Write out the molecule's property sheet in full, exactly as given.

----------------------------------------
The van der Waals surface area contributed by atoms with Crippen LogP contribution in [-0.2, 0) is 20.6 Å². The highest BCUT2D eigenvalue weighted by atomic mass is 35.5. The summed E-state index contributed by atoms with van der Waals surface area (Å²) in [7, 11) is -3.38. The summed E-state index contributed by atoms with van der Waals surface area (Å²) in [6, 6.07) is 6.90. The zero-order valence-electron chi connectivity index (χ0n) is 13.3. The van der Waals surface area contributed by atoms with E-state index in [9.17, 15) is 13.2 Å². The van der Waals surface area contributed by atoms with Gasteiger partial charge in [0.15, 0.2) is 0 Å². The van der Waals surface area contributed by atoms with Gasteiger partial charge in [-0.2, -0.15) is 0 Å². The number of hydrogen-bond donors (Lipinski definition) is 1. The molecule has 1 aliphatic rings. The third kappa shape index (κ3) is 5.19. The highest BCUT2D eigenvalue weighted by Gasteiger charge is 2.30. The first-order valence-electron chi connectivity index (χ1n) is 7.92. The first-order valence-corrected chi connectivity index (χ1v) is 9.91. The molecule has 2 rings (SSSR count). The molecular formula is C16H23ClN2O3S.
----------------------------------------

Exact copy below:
The van der Waals surface area contributed by atoms with Crippen LogP contribution in [-0.2, 0) is 20.6 Å². The highest BCUT2D eigenvalue weighted by atomic mass is 35.5. The summed E-state index contributed by atoms with van der Waals surface area (Å²) in [7, 11) is -3.38. The summed E-state index contributed by atoms with van der Waals surface area (Å²) in [6, 6.07) is 6.90. The zero-order valence-electron chi connectivity index (χ0n) is 13.3. The van der Waals surface area contributed by atoms with E-state index in [9.17, 15) is 13.2 Å². The van der Waals surface area contributed by atoms with Gasteiger partial charge in [0.15, 0.2) is 0 Å². The van der Waals surface area contributed by atoms with Gasteiger partial charge in [-0.2, -0.15) is 0 Å². The number of hydrogen-bond donors (Lipinski definition) is 1. The molecule has 1 aliphatic rings. The third kappa shape index (κ3) is 5.19. The highest BCUT2D eigenvalue weighted by Gasteiger charge is 2.30. The first-order valence-electron chi connectivity index (χ1n) is 7.92. The first-order valence-corrected chi connectivity index (χ1v) is 9.91. The molecule has 2 rings (SSSR count). The molecular formula is C16H23ClN2O3S.